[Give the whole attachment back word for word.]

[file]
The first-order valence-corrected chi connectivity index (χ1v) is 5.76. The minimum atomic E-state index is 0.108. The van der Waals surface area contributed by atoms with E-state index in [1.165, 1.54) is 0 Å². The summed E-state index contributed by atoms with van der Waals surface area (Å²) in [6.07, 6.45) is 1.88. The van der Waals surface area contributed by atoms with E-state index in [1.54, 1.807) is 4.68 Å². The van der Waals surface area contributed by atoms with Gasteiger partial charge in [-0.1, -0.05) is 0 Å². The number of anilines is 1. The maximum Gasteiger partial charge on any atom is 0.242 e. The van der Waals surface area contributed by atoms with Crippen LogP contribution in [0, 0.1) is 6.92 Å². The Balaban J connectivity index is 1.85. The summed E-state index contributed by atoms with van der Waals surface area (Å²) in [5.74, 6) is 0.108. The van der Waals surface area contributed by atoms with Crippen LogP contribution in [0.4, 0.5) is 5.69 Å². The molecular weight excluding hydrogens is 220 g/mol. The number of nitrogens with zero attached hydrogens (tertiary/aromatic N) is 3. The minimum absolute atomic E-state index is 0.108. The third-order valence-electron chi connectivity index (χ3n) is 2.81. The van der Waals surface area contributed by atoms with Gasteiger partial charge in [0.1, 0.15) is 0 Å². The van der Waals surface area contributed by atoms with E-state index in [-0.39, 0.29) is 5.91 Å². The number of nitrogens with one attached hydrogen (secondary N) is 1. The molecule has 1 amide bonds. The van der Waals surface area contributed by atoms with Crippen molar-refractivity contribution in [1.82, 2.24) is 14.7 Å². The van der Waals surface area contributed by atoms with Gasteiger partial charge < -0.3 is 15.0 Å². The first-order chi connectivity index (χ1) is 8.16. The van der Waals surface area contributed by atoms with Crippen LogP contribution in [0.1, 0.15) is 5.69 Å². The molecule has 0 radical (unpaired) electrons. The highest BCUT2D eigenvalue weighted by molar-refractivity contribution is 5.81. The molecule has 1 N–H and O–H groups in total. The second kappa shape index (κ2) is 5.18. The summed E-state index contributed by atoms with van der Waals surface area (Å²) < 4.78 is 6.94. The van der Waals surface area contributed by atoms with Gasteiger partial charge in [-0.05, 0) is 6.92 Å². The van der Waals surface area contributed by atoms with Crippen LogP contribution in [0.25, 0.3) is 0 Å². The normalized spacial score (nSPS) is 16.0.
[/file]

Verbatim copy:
The first-order valence-corrected chi connectivity index (χ1v) is 5.76. The minimum atomic E-state index is 0.108. The van der Waals surface area contributed by atoms with E-state index in [1.165, 1.54) is 0 Å². The summed E-state index contributed by atoms with van der Waals surface area (Å²) in [6.07, 6.45) is 1.88. The van der Waals surface area contributed by atoms with E-state index in [1.54, 1.807) is 4.68 Å². The van der Waals surface area contributed by atoms with Gasteiger partial charge in [-0.1, -0.05) is 0 Å². The number of anilines is 1. The maximum Gasteiger partial charge on any atom is 0.242 e. The van der Waals surface area contributed by atoms with Crippen LogP contribution in [0, 0.1) is 6.92 Å². The Balaban J connectivity index is 1.85. The summed E-state index contributed by atoms with van der Waals surface area (Å²) in [5.74, 6) is 0.108. The van der Waals surface area contributed by atoms with Crippen LogP contribution in [0.4, 0.5) is 5.69 Å². The molecular weight excluding hydrogens is 220 g/mol. The number of nitrogens with zero attached hydrogens (tertiary/aromatic N) is 3. The minimum absolute atomic E-state index is 0.108. The third-order valence-electron chi connectivity index (χ3n) is 2.81. The van der Waals surface area contributed by atoms with Gasteiger partial charge in [0.1, 0.15) is 0 Å². The van der Waals surface area contributed by atoms with E-state index in [-0.39, 0.29) is 5.91 Å². The number of nitrogens with one attached hydrogen (secondary N) is 1. The molecule has 1 amide bonds. The van der Waals surface area contributed by atoms with Crippen molar-refractivity contribution in [1.82, 2.24) is 14.7 Å². The van der Waals surface area contributed by atoms with Gasteiger partial charge < -0.3 is 15.0 Å². The first-order chi connectivity index (χ1) is 8.16. The van der Waals surface area contributed by atoms with Crippen LogP contribution in [0.1, 0.15) is 5.69 Å². The molecule has 0 radical (unpaired) electrons. The highest BCUT2D eigenvalue weighted by molar-refractivity contribution is 5.81. The molecule has 1 N–H and O–H groups in total. The second kappa shape index (κ2) is 5.18. The summed E-state index contributed by atoms with van der Waals surface area (Å²) < 4.78 is 6.94. The van der Waals surface area contributed by atoms with Gasteiger partial charge in [-0.05, 0) is 6.92 Å². The van der Waals surface area contributed by atoms with Crippen LogP contribution in [0.25, 0.3) is 0 Å². The normalized spacial score (nSPS) is 16.0.